How To Rekindle Fan Interest With Retargeted Advertising


Retargeting-advertising-events2-1440x443Losing potential customers as a result of distraction is an all-too-common occurrence in the world of event organizing, so it can be good to put a system of retargeted advertising in place to remind potential event-goers of what they could be missing.

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Ticket scalping

Guest post by Ronnie Higgins on Eventbrite

It’s a likely scenario: someone arrives to your event website intending to buy a ticket or register for your event and gets distracted before they could finish the purchase process. Your highly interested website visitor has completely forgotten about your event, and gone about their day.

Knowing this happens can be frustrating — and if you spent money advertising to those would-be attendees, it can be costly too.

Wouldn’t it be nice if you could give them a friendly reminder to come back?

Well, with retargeting, you can.

Retargeting (also called remarketing) can be a cost-effective way to bring back those interested attendees. This technique serves up relevant ads to past visitors when they’re browsing their favorite sites online.

On average, you can see a 6x return on investment (ROI) with retargeting. The results are also immediate. Across Eventbrite’s retargeting program, 78% of conversions happened within one day of clicking on an ad.

 
How retargeting advertising works

When an attendee visits your website, the website tags them with an anonymous browser cookie — a small piece of code stored in their web browser (e.g., Internet Explorer or Chrome). Later, when your attendee is on another website, the cookie will tell that website to show them your retargeting display ad. Seeing the ad helps remind them of their intent to purchase.

Targeting the right audience

Retargeting ads are most effective when you target people who started the registration or purchase process, but failed to complete the process.

The closer that visitors was to buying, the more likely you are to see a positive result from your retargeting campaigns. For example, data shows that retargeting people who previously looked at an event page has led to an average of 10x ROI. So avoid wasting time and money showing retargeting ads to people who visited your event website but never clicked on a button to register or buy tickets.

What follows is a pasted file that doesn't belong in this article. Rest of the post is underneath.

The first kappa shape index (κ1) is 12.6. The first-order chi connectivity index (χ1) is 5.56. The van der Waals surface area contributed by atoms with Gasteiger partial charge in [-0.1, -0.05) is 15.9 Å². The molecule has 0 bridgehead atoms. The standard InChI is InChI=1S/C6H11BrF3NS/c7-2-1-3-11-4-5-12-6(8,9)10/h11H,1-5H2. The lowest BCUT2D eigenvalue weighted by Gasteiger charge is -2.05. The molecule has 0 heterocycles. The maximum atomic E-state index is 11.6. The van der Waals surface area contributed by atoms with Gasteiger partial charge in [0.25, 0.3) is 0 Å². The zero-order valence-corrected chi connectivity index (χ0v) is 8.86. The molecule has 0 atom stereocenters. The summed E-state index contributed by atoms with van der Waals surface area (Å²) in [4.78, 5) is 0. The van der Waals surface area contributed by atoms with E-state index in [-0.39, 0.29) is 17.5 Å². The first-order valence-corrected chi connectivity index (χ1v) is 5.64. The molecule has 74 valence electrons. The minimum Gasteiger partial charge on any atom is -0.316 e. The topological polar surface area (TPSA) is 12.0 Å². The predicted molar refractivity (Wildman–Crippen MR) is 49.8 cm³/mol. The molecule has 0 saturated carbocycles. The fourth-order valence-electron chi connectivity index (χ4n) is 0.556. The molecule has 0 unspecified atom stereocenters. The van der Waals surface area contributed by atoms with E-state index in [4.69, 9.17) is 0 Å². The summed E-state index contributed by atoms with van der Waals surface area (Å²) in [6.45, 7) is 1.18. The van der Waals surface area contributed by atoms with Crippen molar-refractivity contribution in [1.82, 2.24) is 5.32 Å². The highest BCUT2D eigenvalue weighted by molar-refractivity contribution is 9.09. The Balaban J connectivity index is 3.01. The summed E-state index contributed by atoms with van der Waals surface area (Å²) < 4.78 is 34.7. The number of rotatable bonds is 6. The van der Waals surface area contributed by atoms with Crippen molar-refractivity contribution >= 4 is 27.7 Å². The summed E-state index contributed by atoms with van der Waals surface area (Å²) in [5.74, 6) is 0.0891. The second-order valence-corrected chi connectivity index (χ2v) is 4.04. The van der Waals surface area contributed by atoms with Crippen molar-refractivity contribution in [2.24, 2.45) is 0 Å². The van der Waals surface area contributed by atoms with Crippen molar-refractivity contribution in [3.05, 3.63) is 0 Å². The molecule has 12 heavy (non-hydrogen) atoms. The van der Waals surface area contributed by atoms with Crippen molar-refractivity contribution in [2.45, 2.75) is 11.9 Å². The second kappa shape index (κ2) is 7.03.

Using the right messaging

Keep in mind that your retargeting ads will be shown to people who’ve already been to your site and came close to buying a ticket or registering. The goal of your ad is to drive them back to your site and complete their purchase. Here’s how to reflect that goal in your creative direction.

You’re showing ads to people who already know about your event — they’ve been to your event page — so there’s no need to beat around the bush in your copy or creative. Don’t be afraid to create urgency by telling them when sales for tickets or registrations end (“Registrations close tomorrow”).

Tracking your success

Download (1)As with all paid marketing and advertising, it’s essential to track your success. You can do this by using the reports provided by your retargeting platform (e.g., AdRoll), ticketing and registration partner (e.g., Eventbrite), or Google Analytics. Check these reports at least once a week to ensure your spend is being optimized. And if you’re running multiple campaigns or working with larger budgets, then you should aim to keep a daily eye on them.

Look out for two main things in these reports:

First, look for any retargeting campaigns that are driving lots of interest and web traffic but not many ticket sales. This tells you one of two things:

  1. You’re spending money on the wrong people. They’ve taken a look at your event not once but twice now, and they’re still not buying. This suggest they aren’t interested and are the wrong target audience.
  2. You’re spending money on the right people, but something is keeping them from committing. This could be due to unclear refund terms and conditions, a ticket buying experience not optimized for mobile, or any number of other things. To help rule out option 2, test out your ticket buying or registration experience. If there are no obvious problems, consider option 1. You may need to adjust your targeting to reach a more interested audience.

Next, look for retargeting campaigns that are not driving huge volumes of traffic but have high conversion rates. Consider investing more heavily in these campaigns — hopefully you will continue to enjoy strong sales from them too.

Looking to beef up your event promotion strategy? Download The Event Organizer’s Guide to Online Marketing and Advertising to learn more about search engine marketing, display advertising, and more.

Ronnie Higgins works at Eventbrite, helping event planners level-up their registration game. Born and raised in New Orleans, there’s nothing he enjoys more than helping people get together—whether it’s for a conference, class, or a city-wide party like Mardi Gras.